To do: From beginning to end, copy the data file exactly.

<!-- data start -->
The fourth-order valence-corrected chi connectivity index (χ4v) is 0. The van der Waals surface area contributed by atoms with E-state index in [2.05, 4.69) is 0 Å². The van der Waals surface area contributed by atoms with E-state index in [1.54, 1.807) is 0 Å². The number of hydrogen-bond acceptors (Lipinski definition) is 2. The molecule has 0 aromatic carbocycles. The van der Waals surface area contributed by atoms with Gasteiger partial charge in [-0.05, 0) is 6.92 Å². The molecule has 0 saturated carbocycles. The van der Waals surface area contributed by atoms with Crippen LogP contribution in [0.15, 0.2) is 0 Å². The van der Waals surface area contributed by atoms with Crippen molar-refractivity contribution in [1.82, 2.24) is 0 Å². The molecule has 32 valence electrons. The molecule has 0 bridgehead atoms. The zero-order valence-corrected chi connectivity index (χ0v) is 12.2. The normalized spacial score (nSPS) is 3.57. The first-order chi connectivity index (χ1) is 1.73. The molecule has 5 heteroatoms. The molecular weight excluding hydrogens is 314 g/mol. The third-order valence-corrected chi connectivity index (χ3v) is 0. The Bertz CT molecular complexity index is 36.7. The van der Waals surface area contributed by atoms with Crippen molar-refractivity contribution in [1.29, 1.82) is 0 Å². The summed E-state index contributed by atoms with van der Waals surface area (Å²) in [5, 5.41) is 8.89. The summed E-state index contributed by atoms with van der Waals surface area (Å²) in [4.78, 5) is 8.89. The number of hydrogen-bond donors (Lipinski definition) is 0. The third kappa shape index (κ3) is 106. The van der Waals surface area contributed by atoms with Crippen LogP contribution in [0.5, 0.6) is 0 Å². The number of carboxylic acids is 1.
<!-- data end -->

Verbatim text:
The fourth-order valence-corrected chi connectivity index (χ4v) is 0. The van der Waals surface area contributed by atoms with E-state index in [2.05, 4.69) is 0 Å². The van der Waals surface area contributed by atoms with E-state index in [1.54, 1.807) is 0 Å². The number of hydrogen-bond acceptors (Lipinski definition) is 2. The molecule has 0 aromatic carbocycles. The van der Waals surface area contributed by atoms with Gasteiger partial charge in [-0.05, 0) is 6.92 Å². The molecule has 0 saturated carbocycles. The van der Waals surface area contributed by atoms with Crippen LogP contribution in [0.15, 0.2) is 0 Å². The van der Waals surface area contributed by atoms with Crippen molar-refractivity contribution in [1.82, 2.24) is 0 Å². The molecule has 32 valence electrons. The molecule has 0 bridgehead atoms. The zero-order valence-corrected chi connectivity index (χ0v) is 12.2. The normalized spacial score (nSPS) is 3.57. The first-order chi connectivity index (χ1) is 1.73. The molecule has 5 heteroatoms. The molecular weight excluding hydrogens is 314 g/mol. The third-order valence-corrected chi connectivity index (χ3v) is 0. The Bertz CT molecular complexity index is 36.7. The van der Waals surface area contributed by atoms with Crippen molar-refractivity contribution in [1.29, 1.82) is 0 Å². The summed E-state index contributed by atoms with van der Waals surface area (Å²) in [5, 5.41) is 8.89. The summed E-state index contributed by atoms with van der Waals surface area (Å²) in [4.78, 5) is 8.89. The number of hydrogen-bond donors (Lipinski definition) is 0. The third kappa shape index (κ3) is 106. The van der Waals surface area contributed by atoms with Crippen LogP contribution in [0.5, 0.6) is 0 Å². The number of carboxylic acids is 1.